What’s Behind the ‘Poor Door’?
Some form of differential rent regulation is surely the most effective way to guarantee both affordability and mix in housing, although there is not a successful formulation for harmonizing rent controls with the appropriate incentives to encourage construction by the private sector to accommodate these tenants—to ensure that they will not, in effect, be segregated. This has been the experience with the Section 8 voucher program, often offered inadequately as redress for the demolition of existing public housing but tending to reinforce existing patterns of segregation. There is no coherent national consensus about housing as a right, and few politicians are willing to describe it, at best, as anything more than a general good (like health, education or sound nutrition).
If we concede that the market is not a system that makes equality its first priority, then we must interfere with it in some way to produce equitable results. The idea of a distributive ethics in the city requires a distributive planning process that embraces not simply use—planning’s traditional interest—but social access. The crunch comes when questions of the allocation of social goods are entertained in the realm of space. For example, there has been an ongoing evolution in ideas about the provision and location of “social” housing that has yielded very different results at different times and in different places. In Vienna (a particularly instructive example), 60 percent of residents currently live in municipally built housing, which is directed mainly toward the middle class. During its socialist heyday in the ’20s and early ’30s, the city built gorgeous housing for nearly a quarter-million members of the working class in the “Red Ring.” In New York, from the nineteenth century to the present day, we have been caught up in a debate that dilutes its focus over four strategies: the remediation in place, the construction of large and concentrated new developments, the scattering of new affordable housing, and the distribution of subsidies via vouchers or rent regulations to allow existing systems of housing production to be more welcoming and useful to those whose resources can not meet the market rate.
As a rule, New Yorkers seem to have far more tolerance for well-motivated forms of “inequality” than might be expected. On the one hand, our huge income gap doesn’t seem to be stirring much insurrectionary rage. On the other, the better-off accept more quotidian forms of tolerance—as can be seen, for instance, among those living in buildings that charge wildly disparate amounts for identical rent-regulated apartments. (In our tenement, I was occasionally sent the rent bill for a next-door neighbor, who paid a quarter of what we did, and I suffered no ill effects.) Nor do Americans more generally appear unable to deal with their banked rage at, say, the other passengers in Row 38 on United Airlines, all of whom are traveling at insanely varying fares. It does seem clear that such circumstances do not, in general, exceed our psychical capacities, suggesting that we are able to accept as “normal” a certain scale of distributive redress as a cure for larger inequalities, as well as to tolerate the inequalities themselves. Indeed, in a city in which the richest census tract and the poorest are just a few miles apart, the lack of revolutionary discontent at this spectacle of inequality is both remarkable and symptomatic.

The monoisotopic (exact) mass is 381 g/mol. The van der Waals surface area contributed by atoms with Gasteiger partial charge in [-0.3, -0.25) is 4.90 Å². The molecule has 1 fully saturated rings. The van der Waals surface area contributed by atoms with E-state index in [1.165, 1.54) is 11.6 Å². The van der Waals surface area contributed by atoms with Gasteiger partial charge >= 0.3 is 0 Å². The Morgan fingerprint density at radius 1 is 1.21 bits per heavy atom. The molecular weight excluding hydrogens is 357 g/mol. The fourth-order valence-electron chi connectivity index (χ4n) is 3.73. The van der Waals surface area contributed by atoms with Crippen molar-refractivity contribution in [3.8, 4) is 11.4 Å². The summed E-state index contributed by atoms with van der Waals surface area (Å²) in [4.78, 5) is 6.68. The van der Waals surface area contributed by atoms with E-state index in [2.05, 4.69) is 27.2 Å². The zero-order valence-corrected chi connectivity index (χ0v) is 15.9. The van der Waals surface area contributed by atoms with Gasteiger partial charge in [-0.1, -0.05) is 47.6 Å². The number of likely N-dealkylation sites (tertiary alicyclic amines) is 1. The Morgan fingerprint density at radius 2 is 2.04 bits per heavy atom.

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What is seldom discussed openly is that inclusionary housing programs are measures for integration, a word largely retired from our ethical and political vocabulary, and no policy can succeed until this value is openly acknowledged. It’s certainly striking that talk of “mixing”—of classes, ethnicities, races—is seldom honored explicitly as an objective for policy, reduced to the more generic and less nuanced issues of “equity” and “fairness.” But one must speak otherwise in any debate about the future, as the income gap only continues to accelerate. The statistics are indeed grim. A paper from the IMF—recently cited by the New York Times columnist Charles Blow—reported that the share of market income in the United States captured by the richest 10 percent grew from 30 percent in 1980 to 48 percent in 2012, and that the take of the wealthiest 0.1 percent quadrupled from 2.6 percent to 10.4, even as poverty rates have failed to budge for years.
In New York, this disparity gets compounded by escalating housing costs. A report by State Comptroller Thomas DiNapoli found that half the renters in the state and more than a third of homeowners devote more than 30 percent of their income to housing, the federal threshold of affordability. As DiNapoli told the Times, “you’ve got households with less money and costs going up.” Like the income gap, the percentage of those who cannot afford housing is rising dramatically, from 40.5 percent in 2000 to 50.6 percent in 2012 for renters and from 26.4 to 33.9 percent over the same period for owners. The crisis is not simply limited to the city. DiNapoli found that while 57.6 percent of renters in the Bronx were paying more than they could afford, so were at least 54 percent of those in Greene, Ulster, Rockland and Orange counties.